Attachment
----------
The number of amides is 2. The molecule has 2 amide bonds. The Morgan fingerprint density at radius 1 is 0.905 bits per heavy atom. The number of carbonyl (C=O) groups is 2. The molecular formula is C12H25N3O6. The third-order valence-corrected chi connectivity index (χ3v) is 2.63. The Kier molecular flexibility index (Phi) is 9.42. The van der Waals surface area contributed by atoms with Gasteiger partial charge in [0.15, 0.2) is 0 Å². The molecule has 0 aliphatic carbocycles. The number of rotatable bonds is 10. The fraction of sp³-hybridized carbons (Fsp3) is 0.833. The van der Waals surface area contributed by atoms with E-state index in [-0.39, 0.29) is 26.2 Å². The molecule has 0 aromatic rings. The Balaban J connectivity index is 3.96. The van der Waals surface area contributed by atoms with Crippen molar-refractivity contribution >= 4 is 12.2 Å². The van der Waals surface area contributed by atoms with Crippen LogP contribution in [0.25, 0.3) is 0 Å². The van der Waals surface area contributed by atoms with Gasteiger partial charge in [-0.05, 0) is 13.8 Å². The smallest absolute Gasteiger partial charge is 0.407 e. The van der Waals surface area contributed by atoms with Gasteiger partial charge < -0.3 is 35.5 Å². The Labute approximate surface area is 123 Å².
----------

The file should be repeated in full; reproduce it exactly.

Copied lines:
The number of amides is 2. The molecule has 2 amide bonds. The Morgan fingerprint density at radius 1 is 0.905 bits per heavy atom. The number of carbonyl (C=O) groups is 2. The molecular formula is C12H25N3O6. The third-order valence-corrected chi connectivity index (χ3v) is 2.63. The Kier molecular flexibility index (Phi) is 9.42. The van der Waals surface area contributed by atoms with Gasteiger partial charge in [0.15, 0.2) is 0 Å². The molecule has 0 aliphatic carbocycles. The number of rotatable bonds is 10. The fraction of sp³-hybridized carbons (Fsp3) is 0.833. The van der Waals surface area contributed by atoms with E-state index in [-0.39, 0.29) is 26.2 Å². The molecule has 0 aromatic rings. The Balaban J connectivity index is 3.96. The van der Waals surface area contributed by atoms with Crippen molar-refractivity contribution >= 4 is 12.2 Å². The van der Waals surface area contributed by atoms with Crippen LogP contribution in [0.25, 0.3) is 0 Å². The van der Waals surface area contributed by atoms with Gasteiger partial charge in [-0.05, 0) is 13.8 Å². The smallest absolute Gasteiger partial charge is 0.407 e. The van der Waals surface area contributed by atoms with Gasteiger partial charge < -0.3 is 35.5 Å². The Labute approximate surface area is 123 Å².